London Mayor Boris Johnson has dropped plans to bring in tougher emission limits for commercial vehicles when Phase 5 of the Low Emission Zone is implemented in 2015.
Under the original plan, there would have been tighter controls on levels of NOx. However, Johnson said, a key reason for proposing changes to phase five was that it had emerged that Euro vehicle standards have not actually reduced NOx emissions for vehicles operating in urban environments to the level that was forecast. NO2 levels would therefore not have been reduced as planned under the original proposals for phase five.
As a result, the phase 5 will now only apply to Transport for London’s fleet of buses.
Johnson expects to save around £350m in costs for businesses using vehicles that would have been affected by the changes.And he argued that a range of alternative measures could deliver around 200 per cent of the benefits forecast by the original proposal for phase 5 of the Low Emission Zone.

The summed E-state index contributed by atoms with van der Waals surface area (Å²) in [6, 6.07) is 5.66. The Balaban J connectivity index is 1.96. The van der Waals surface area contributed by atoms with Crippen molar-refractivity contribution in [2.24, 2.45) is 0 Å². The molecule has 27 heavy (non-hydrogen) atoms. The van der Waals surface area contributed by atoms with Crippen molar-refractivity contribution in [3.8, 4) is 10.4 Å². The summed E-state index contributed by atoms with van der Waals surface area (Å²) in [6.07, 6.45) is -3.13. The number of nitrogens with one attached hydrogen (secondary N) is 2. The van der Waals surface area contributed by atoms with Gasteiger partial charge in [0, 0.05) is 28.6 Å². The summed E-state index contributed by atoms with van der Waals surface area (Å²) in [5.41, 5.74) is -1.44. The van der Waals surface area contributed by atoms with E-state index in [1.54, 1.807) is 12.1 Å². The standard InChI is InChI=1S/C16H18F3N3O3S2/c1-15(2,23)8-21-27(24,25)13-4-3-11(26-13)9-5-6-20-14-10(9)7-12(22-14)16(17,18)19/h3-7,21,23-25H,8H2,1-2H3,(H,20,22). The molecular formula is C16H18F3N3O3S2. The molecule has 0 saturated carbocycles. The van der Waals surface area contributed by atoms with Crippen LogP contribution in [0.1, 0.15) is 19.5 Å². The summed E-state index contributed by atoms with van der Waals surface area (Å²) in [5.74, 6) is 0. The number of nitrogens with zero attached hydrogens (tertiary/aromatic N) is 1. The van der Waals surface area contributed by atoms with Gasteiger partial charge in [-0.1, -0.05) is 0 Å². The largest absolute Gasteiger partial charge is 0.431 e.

Johnson also announced his intention to create the world’s first Ultra Low Emission Zone in central London. He has asked Transport for London to prepare plans to look at introducing a scheme that would aim to ensure all vehicles driving in the centre of the capital during working hours would be zero or low emission, and the feasibility of introducing such a scheme from 2020.
The phase 5 decision has been welcomed by the Road Haulage Association. Policy director Jack Semple, said: “We do not have the exact details but it appears that the Mayor’s announcement reflects many of the points for which the RHA has argued strongly in meetings with Transport for London.
“Our case has always been to leave the regulations surrounding HGVs as they are and put any investment into improving buses. These have big diesel engines which are running (and therefore polluting the atmosphere) most of the time and spend their working life the London area.
“In terms of goods vehicle specification for 2020, we would want to see details of what is proposed. There is much work to be done in analysing the performance of different technologies and until that is completed it will not be possible to have a clear view of their relative merits. Electric, hybrid, gas and dual fuel are options that are currently being looked and hydrogen will be on the scene by then also. But we should not underestimate the excellent, low-pollution performance Euro VI diesel engines for HGVs are expected to deliver.”